While cats may lose vision and hearing with age, their sense of smell usually remains intact throughout life. Cats use their sense of smell to find food, identify friends and foes, and to find their way home. It’s an important sense for their wellbeing, and sometimes they need a little help when things go wrong.
Cats can develop temporary or permanent loss of smell from respiratory infections and permanent loss from trauma or cancer of the nasal structures. Cats with a permanent loss do adjust over time, but they may require some help to get them back on track.
For the more common temporary loss of smell from a respiratory infection, you can help your cat. A severe respiratory infection often results in a heavy, yellowish nasal discharge. This thick discharge prevents your cat from smelling his food—or anything else for that matter. It can be difficult to get a sick cat to eat!
Start by cleaning the nose. Use soft tissues or moisturized wipes to clean off any discharge and debris. If there are dried-on crusts, use a warm compress—like a warm, wet washcloth—and gently compress the nose briefly first to loosen up the hardened material, then wipe it away. If your cat is a tolerant kitty, you can try to gently suction some debris from her nose with an eye dropper.
Consider a vaporizer. Many cats benefit from spending some time in a steamed-up bathroom or in a room with a baby vaporizer. The warm, moist air will loosen secretions and help with crusts on the nose. Always watch your cat’s breathing, as the increased humidity may be too much for some very ill cats.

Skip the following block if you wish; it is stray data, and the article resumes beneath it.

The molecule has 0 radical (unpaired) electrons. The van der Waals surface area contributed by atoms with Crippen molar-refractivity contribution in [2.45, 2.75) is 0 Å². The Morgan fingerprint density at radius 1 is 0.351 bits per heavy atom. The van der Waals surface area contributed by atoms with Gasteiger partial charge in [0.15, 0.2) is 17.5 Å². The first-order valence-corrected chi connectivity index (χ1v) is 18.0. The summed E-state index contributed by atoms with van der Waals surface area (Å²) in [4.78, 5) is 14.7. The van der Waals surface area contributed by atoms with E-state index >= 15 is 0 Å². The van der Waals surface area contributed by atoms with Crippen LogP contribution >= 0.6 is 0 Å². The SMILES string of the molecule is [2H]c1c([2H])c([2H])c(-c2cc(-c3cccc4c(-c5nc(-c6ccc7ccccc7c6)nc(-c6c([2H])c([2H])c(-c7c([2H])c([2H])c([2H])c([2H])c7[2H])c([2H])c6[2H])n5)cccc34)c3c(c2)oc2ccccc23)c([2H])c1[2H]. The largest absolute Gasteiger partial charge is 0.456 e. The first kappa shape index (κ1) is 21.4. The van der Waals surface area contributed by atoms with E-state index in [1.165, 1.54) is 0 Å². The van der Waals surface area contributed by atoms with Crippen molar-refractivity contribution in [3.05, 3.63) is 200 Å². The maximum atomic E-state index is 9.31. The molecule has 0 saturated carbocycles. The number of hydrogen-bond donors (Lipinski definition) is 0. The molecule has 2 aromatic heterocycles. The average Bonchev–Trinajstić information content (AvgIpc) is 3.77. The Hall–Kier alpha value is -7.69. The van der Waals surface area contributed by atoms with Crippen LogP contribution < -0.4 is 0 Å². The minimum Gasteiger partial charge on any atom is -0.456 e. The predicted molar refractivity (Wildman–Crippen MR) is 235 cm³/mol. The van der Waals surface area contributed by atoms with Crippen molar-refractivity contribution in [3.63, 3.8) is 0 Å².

Avoid unnecessary odors in your household, which can overwhelm and irrirate nasal pathways in cats (and sensitive people). You’ll see your cat sneeze, squint up her face, or simply leave the room, sometimes very quickly.
Consider things like smelly household cleaners and scented sprays, oils, potpourri, and candles. Even some laundry detergents can be irritating.
If you must use these items, keep your cat away from the odors. Shut her in a room you’re not cleaning, for example, or remove her from the living room if scented candles are being used.
Scared or Angry?
Signs of Aggression
- arched back with hair standing up
- ears flattened back or tensely pointed forward
- hissing or growling
- staring directly at you
- stiff body posture
- tail thrashing, twitching rapidly, or tightly tucked under her body
- whiskers out wide/pointed forward
Signs of Fear
- ears flattened sideways or back
- eyes wide open but not staring
- hissing or growling
- head tucked in
- standing sideways
- tail curved in toward body
- whiskers flattened
What You Can Do
Getting a cat to eat when she doesn’t want to can be frustrating. Getting a sick cat to eat when she doesn’t want to can be even worse. Odorous foods are the way to go:
- Smelly fish: It’s a major kitty favorite.
- Use human tuna (mix the juice into her dry food).
- Add tuna juice to water, but always include a bowl of plain water, too.
- Warm stuff up. Warming foods slightly can increase their scent, but be careful not to heat foods to the point that they can burn your kitty’s mouth. Feel the food yourself to see how warm it is before you actually feed it.
You want those odors to penetrate any internal debris and travel to the olfactory portion of the brain where scents are processed.